In a study performed by Erin Hanlon, a research associate at the University of Chicago, researchers revealed that lack of sleep induced higher levels of endocannibinoids, a brain chemical that binds to the same receptors as marijuana and regulates our appetite.
As the CDC states, one in three American adults don’t get enough sleep, which happens to match around the same percentage of obese American adults. Hanlon was interested in connecting these two problems and found that there may, indeed, be a connection between obesity and adequate sleep.
The study compared the appetites of adults who got 8.5 hours of sleep vs those who received only 4.5 hours of sleep. The result was that those with less sleep were more apt to eat unhealthy junk food high in sugar the longer they stayed awake. These people’s endocannibinoid levels were higher than those who got a full night’s sleep.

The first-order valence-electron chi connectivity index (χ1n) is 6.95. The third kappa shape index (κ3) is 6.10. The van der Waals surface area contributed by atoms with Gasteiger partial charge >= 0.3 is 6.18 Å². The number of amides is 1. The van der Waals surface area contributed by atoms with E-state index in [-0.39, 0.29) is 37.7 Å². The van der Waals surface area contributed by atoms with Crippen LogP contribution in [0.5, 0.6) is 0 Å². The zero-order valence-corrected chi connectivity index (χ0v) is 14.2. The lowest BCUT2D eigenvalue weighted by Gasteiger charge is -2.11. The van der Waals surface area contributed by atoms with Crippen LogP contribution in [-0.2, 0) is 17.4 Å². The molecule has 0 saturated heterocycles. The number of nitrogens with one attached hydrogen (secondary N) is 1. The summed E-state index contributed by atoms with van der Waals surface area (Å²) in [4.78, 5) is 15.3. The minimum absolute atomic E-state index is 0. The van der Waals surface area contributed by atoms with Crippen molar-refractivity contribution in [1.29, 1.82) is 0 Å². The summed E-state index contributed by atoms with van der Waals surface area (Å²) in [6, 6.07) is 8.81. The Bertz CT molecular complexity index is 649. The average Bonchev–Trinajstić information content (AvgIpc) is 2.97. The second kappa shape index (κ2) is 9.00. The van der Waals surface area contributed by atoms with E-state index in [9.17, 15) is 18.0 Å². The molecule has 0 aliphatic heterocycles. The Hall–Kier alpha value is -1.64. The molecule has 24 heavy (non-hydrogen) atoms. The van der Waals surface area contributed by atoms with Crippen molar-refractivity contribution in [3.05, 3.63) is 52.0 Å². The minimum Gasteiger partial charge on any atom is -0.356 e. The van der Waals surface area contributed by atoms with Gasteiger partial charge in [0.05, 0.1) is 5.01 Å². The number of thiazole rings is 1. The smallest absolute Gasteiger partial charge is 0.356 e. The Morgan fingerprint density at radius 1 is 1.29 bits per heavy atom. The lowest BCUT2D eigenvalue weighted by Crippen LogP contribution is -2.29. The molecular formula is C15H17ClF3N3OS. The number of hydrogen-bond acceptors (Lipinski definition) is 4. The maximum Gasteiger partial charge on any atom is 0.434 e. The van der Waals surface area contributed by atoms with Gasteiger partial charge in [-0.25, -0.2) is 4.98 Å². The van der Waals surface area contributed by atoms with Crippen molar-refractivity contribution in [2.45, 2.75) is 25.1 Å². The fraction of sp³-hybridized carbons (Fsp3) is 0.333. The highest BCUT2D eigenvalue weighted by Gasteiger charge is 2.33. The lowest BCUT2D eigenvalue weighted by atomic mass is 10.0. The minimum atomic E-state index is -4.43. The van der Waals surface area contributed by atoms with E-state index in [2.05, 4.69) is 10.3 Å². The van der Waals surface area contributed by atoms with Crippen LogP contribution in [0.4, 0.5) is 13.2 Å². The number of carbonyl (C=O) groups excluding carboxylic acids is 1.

“We are trying to get out awareness that people need to think of adequate sleep as an important aspect of maintaining good health,” Hanlon told CNN.com
While there are many studies published regarding the causes of obesity, sleep deprivation hasn’t received the attention Hanlon felt it deserved, so she got the support of researchers from Universite Libre de Bruxelles and Medical College of Wisconsin. The researchers were able to measure the concentration of a specific endocannabinoid called 2AG in the blood and found the results surprising.